She would need to understand why for years many immigrant Indians would dream about going Back Home, but when a few finally gathered up the resources and courage to do so, Home had changed so irrevocably that they found it as alien as they had found America when they first landed on its shores.

 “Ok Mom, I’ve heard this lecture a thousand times,” she said. “You still don’t get it.”

I tried hard to “get it” by reflecting on the struggles my daughter has faced growing up in a culture where her differences stand out like different species of birds do.

My daughter does not understand her immigrant parents

Why don’t I have blonde hair? How come we all have black hair and black eyes and why don’t we have blond hair? Why is my skin so dark? And Ryan said my boobs probably smell of curry. I’m buying school lunch—don’t give me that Indian stuff?”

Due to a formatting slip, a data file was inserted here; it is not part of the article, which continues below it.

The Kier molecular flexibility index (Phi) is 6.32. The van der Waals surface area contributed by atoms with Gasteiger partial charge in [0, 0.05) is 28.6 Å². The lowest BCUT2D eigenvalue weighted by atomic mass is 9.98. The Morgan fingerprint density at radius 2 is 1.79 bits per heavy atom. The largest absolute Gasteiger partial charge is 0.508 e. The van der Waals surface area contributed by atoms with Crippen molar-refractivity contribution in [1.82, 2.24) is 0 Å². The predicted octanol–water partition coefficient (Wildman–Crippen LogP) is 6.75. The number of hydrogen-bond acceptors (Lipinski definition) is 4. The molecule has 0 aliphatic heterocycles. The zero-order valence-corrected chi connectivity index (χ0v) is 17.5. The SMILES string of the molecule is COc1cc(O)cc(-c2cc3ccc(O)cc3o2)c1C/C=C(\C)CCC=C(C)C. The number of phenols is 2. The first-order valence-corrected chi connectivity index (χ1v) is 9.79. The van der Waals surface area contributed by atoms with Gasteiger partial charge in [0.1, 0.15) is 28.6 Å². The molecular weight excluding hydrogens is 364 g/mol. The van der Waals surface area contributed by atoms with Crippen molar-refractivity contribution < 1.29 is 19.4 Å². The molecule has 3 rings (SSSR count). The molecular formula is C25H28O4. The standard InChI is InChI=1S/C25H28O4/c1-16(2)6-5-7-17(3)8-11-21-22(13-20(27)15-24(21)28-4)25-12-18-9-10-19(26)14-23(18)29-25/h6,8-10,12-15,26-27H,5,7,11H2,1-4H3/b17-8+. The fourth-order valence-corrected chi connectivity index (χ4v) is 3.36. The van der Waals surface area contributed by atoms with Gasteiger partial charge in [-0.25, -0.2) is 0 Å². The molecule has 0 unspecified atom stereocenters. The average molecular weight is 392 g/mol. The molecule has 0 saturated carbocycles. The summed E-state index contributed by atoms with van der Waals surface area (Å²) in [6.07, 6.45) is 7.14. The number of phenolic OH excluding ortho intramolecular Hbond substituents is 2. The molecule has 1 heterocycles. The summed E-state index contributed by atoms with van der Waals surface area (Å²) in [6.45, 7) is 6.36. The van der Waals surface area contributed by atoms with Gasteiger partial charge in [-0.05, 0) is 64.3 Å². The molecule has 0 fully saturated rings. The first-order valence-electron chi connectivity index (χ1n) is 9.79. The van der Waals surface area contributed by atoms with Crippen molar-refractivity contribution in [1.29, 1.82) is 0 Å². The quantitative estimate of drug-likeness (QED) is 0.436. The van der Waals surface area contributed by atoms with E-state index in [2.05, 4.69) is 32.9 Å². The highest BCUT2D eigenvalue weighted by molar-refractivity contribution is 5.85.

To “get it” I would have to put aside some of my notions of what constitutes success —money, accolades, recognition, large homes, all the standard totems which are a product of our immigrant struggle to prove that we’ve ‘made it.’

“I don’t need a giant house—I want to travel and experience the world not work myself to death like Daddy and you do.”

Also, my notion of what is the best way to live out a life—the standard trajectory of marriage, children, and an endless round of obligations until retirement.

“Why does one have to get married at all? They don’t in Europe anymore and they’re perfectly happy.”

I need to understand the next generation

 I would have to demonstrate an appreciation of a notion of marriage that is blind to color/gender/religious affiliation/sexual orientation not as performative lip service, but as a from-the-gut welcome to any gender/color/religious affiliation/sexual preference she might bring home as a life partner.